Lupus is an autoimmune disease that may impact any organ in your body. Early signs include a butterfly-shaped skin rash on the face, fatigue, hair loss, and pulmonary and kidney problems.
Symptoms of lupus typically start in early adulthood between
Lupus symptoms vary in severity and affect everyone differently.
Flare-ups are when symptoms get worse, while remission is when they improve for a period of time.
Keep reading to learn more about the early signs and symptoms of lupus.
Low grade fever for no apparent reason is an early sign of lupus.
Your fever may hover somewhere between 98.5˚F (36.9˚C) and 101˚F (38.3˚C), so you might not think to see a doctor. People with lupus may experience this type of fever off and on.
It may be caused by taking certain medications, infection, or inflammation of the skin and scalp. You may lose hair by the clump. However, hair typically thins out more slowly.
Lupus treatment usually results in renewed hair growth. But hair loss in those areas may be permanent if you develop lesions on your scalp.
One of the most visible symptoms of lupus is a butterfly-shaped (malar) rash that appears over the bridge of the nose and on both cheeks. It affects 1 in 2 people with lupus and may occur suddenly or appear after exposure to sunlight, according to the Lupus Foundation of America (LFA).
Other early signs of lupus that may affect your skin include:
- swollen eyelids
- swelling around one or both eyes
- thick, scaly patches of skin anywhere on the body
- discolored spots
- mouth sores
- scaly rash on the skin that’s exposed to the sun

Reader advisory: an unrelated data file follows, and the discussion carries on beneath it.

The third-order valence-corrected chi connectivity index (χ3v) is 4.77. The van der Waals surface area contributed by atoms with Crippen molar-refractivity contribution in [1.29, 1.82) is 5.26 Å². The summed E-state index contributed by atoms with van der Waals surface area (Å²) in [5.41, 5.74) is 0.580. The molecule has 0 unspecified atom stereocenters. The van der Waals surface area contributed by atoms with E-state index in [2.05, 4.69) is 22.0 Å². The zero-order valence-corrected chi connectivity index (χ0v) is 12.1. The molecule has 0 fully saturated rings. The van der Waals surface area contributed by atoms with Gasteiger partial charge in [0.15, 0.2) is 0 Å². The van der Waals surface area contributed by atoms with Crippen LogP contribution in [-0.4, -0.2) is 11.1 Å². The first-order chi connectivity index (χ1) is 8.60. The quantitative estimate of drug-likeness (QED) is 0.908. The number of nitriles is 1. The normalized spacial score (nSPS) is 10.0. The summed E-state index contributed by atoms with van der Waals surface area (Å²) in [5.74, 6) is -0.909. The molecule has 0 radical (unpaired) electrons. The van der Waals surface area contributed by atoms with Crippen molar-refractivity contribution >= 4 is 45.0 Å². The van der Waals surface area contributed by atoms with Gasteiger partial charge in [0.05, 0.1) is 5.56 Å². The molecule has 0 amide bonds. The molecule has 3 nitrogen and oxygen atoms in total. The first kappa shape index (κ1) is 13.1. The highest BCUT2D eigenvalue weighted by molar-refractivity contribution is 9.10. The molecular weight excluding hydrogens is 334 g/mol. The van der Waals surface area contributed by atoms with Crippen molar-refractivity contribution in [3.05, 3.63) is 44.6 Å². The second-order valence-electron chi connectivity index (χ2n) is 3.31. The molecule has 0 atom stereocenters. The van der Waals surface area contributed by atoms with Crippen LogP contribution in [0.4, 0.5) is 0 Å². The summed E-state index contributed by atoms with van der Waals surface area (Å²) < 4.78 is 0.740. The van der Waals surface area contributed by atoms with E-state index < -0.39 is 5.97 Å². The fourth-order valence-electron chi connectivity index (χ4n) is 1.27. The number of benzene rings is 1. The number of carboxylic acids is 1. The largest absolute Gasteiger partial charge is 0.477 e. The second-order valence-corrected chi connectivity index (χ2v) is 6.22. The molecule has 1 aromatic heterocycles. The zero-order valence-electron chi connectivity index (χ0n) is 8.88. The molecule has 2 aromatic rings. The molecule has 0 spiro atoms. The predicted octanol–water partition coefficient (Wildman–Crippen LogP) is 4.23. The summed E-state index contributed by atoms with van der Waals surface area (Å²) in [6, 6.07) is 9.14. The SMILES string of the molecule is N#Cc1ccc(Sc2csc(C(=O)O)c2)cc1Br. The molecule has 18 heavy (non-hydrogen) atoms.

You may also experience discoloration in the fingers and toes.
- swelling in the lower legs and feet
- high blood pressure
- blood in your urine
- darker urine
- having to urinate more frequently at night
- pain in your side
It’s important to monitor your kidney function after diagnosis. Untreated lupus nephritis can lead to end-stage renal disease (ESRD).
Speak with a doctor if you’re living with fatigue that interrupts your everyday life. Some causes of fatigue can be treated.
Lupus may cause pleurisy, which is inflammation of the pleura. This is the tissue that protects and cushions your lungs.
According to the LFA, the most common symptom is severe, sharp chest pain when you:
Inflammation may cause pain, stiffness, and visible swelling in your joints, particularly in the morning. It may be mild at first and gradually become more obvious.
According to the LFA, this may cause:
Like other symptoms of lupus, joint problems can flare up and then go away.
Speak with a doctor about your painful, swollen joints. They’ll be able to develop a proper treatment plan for you.
Some ways to help manage and prevent symptoms of acid reflux and heartburn include:
- over-the-counter antacids
- eating smaller, more frequent meals
- avoiding acidic drinks, such as coffee
- elevating the head of your bed when you sleep
If symptoms continue, see a doctor to rule out other conditions.
The thyroid helps control your metabolism. A poorly functioning thyroid may affect vital organs like your brain and heart, and it could lead to symptoms like:
- weight gain or loss
- dry skin and hair
Some people with lupus may develop Sjögren’s, which is an autoimmune disorder. This condition causes the glands responsible for tears and saliva to malfunction, and lymphocytes can accumulate in the glands.
In some cases, lupus and Sjögren’s may also cause vaginal dryness.
Other symptoms of lupus may include:
What are the early signs of lupus in females?
- hair loss
- sensitivity to sunlight
- unexplained fever
- joint pain and swelling
Early signs and symptoms of lupus vary for each person and may affect different parts of the body. While new symptoms can appear, others often disappear.
It’s important to speak with a doctor if you notice any of these symptoms. They’ll be able to make a diagnosis and develop a treatment plan that’s right for you.